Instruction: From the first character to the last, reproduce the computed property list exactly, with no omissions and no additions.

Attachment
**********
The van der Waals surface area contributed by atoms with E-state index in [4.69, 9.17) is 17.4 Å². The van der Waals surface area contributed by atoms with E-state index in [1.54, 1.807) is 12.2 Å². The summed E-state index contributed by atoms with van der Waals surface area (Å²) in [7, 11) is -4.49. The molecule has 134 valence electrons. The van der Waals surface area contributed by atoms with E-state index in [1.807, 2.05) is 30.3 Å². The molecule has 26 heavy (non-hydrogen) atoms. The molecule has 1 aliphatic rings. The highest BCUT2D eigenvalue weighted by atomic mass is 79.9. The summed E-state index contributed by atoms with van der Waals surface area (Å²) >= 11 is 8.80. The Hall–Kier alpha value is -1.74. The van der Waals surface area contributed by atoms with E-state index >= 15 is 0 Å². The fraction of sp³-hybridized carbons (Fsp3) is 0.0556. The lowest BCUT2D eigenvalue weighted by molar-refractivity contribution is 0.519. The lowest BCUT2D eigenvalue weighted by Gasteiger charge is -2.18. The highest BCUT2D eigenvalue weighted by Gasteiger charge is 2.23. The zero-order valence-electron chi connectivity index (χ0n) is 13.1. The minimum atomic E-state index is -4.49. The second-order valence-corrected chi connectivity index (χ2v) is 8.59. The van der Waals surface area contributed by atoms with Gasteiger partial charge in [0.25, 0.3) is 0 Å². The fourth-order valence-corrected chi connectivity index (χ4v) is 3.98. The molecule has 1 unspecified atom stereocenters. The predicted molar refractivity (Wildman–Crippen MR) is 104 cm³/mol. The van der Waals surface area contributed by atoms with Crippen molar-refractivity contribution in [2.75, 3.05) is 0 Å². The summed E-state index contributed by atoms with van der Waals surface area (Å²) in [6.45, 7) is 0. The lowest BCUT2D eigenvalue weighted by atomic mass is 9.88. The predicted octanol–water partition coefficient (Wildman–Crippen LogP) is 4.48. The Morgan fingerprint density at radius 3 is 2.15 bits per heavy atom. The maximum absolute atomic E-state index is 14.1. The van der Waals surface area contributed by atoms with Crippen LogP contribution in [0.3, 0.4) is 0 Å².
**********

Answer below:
The van der Waals surface area contributed by atoms with E-state index in [4.69, 9.17) is 17.4 Å². The van der Waals surface area contributed by atoms with E-state index in [1.54, 1.807) is 12.2 Å². The summed E-state index contributed by atoms with van der Waals surface area (Å²) in [7, 11) is -4.49. The molecule has 134 valence electrons. The van der Waals surface area contributed by atoms with E-state index in [1.807, 2.05) is 30.3 Å². The molecule has 26 heavy (non-hydrogen) atoms. The molecule has 1 aliphatic rings. The highest BCUT2D eigenvalue weighted by atomic mass is 79.9. The summed E-state index contributed by atoms with van der Waals surface area (Å²) >= 11 is 8.80. The Hall–Kier alpha value is -1.74. The van der Waals surface area contributed by atoms with E-state index >= 15 is 0 Å². The fraction of sp³-hybridized carbons (Fsp3) is 0.0556. The lowest BCUT2D eigenvalue weighted by molar-refractivity contribution is 0.519. The lowest BCUT2D eigenvalue weighted by Gasteiger charge is -2.18. The highest BCUT2D eigenvalue weighted by Gasteiger charge is 2.23. The zero-order valence-electron chi connectivity index (χ0n) is 13.1. The minimum atomic E-state index is -4.49. The second-order valence-corrected chi connectivity index (χ2v) is 8.59. The van der Waals surface area contributed by atoms with Gasteiger partial charge in [0.25, 0.3) is 0 Å². The fourth-order valence-corrected chi connectivity index (χ4v) is 3.98. The molecule has 1 unspecified atom stereocenters. The predicted molar refractivity (Wildman–Crippen MR) is 104 cm³/mol. The van der Waals surface area contributed by atoms with Crippen molar-refractivity contribution in [2.75, 3.05) is 0 Å². The summed E-state index contributed by atoms with van der Waals surface area (Å²) in [6.45, 7) is 0. The lowest BCUT2D eigenvalue weighted by atomic mass is 9.88. The predicted octanol–water partition coefficient (Wildman–Crippen LogP) is 4.48. The Morgan fingerprint density at radius 3 is 2.15 bits per heavy atom. The maximum absolute atomic E-state index is 14.1. The van der Waals surface area contributed by atoms with Crippen LogP contribution in [0.3, 0.4) is 0 Å².